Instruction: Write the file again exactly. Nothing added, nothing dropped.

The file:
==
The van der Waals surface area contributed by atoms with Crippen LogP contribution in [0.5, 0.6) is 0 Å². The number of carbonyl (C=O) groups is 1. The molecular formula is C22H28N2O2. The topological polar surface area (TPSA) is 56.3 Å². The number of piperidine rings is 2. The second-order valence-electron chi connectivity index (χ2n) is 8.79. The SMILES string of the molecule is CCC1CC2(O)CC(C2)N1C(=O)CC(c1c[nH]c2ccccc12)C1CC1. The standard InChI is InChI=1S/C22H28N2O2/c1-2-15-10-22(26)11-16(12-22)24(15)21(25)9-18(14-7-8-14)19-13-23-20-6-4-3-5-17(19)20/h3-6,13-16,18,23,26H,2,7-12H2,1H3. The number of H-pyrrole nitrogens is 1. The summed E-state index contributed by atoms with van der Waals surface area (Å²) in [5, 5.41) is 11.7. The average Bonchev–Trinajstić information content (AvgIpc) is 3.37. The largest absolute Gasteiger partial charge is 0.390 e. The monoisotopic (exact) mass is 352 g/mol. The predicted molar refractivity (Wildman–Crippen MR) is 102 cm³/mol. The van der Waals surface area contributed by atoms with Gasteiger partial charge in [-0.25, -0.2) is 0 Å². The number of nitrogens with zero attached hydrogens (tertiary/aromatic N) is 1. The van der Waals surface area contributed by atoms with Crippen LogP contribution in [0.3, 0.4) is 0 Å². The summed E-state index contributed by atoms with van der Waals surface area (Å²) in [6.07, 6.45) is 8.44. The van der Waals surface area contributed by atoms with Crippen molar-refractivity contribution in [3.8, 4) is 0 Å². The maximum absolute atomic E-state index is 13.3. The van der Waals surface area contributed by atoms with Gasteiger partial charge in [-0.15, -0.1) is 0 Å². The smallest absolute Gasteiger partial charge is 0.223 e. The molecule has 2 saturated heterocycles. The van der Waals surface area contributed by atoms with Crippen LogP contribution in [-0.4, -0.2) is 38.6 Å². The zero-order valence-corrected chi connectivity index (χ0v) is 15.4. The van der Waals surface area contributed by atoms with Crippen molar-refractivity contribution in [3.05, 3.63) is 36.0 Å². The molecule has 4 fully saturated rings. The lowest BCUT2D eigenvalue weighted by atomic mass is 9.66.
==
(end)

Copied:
The van der Waals surface area contributed by atoms with Crippen LogP contribution in [0.5, 0.6) is 0 Å². The number of carbonyl (C=O) groups is 1. The molecular formula is C22H28N2O2. The topological polar surface area (TPSA) is 56.3 Å². The number of piperidine rings is 2. The second-order valence-electron chi connectivity index (χ2n) is 8.79. The SMILES string of the molecule is CCC1CC2(O)CC(C2)N1C(=O)CC(c1c[nH]c2ccccc12)C1CC1. The standard InChI is InChI=1S/C22H28N2O2/c1-2-15-10-22(26)11-16(12-22)24(15)21(25)9-18(14-7-8-14)19-13-23-20-6-4-3-5-17(19)20/h3-6,13-16,18,23,26H,2,7-12H2,1H3. The number of H-pyrrole nitrogens is 1. The summed E-state index contributed by atoms with van der Waals surface area (Å²) in [5, 5.41) is 11.7. The average Bonchev–Trinajstić information content (AvgIpc) is 3.37. The largest absolute Gasteiger partial charge is 0.390 e. The monoisotopic (exact) mass is 352 g/mol. The predicted molar refractivity (Wildman–Crippen MR) is 102 cm³/mol. The van der Waals surface area contributed by atoms with Gasteiger partial charge in [-0.25, -0.2) is 0 Å². The number of nitrogens with zero attached hydrogens (tertiary/aromatic N) is 1. The van der Waals surface area contributed by atoms with Crippen LogP contribution in [0.3, 0.4) is 0 Å². The summed E-state index contributed by atoms with van der Waals surface area (Å²) in [6.07, 6.45) is 8.44. The van der Waals surface area contributed by atoms with Crippen molar-refractivity contribution in [3.8, 4) is 0 Å². The maximum absolute atomic E-state index is 13.3. The van der Waals surface area contributed by atoms with Gasteiger partial charge in [-0.15, -0.1) is 0 Å². The smallest absolute Gasteiger partial charge is 0.223 e. The molecule has 2 saturated heterocycles. The van der Waals surface area contributed by atoms with Crippen LogP contribution in [-0.4, -0.2) is 38.6 Å². The zero-order valence-corrected chi connectivity index (χ0v) is 15.4. The van der Waals surface area contributed by atoms with Crippen molar-refractivity contribution in [3.05, 3.63) is 36.0 Å². The molecule has 4 fully saturated rings. The lowest BCUT2D eigenvalue weighted by atomic mass is 9.66.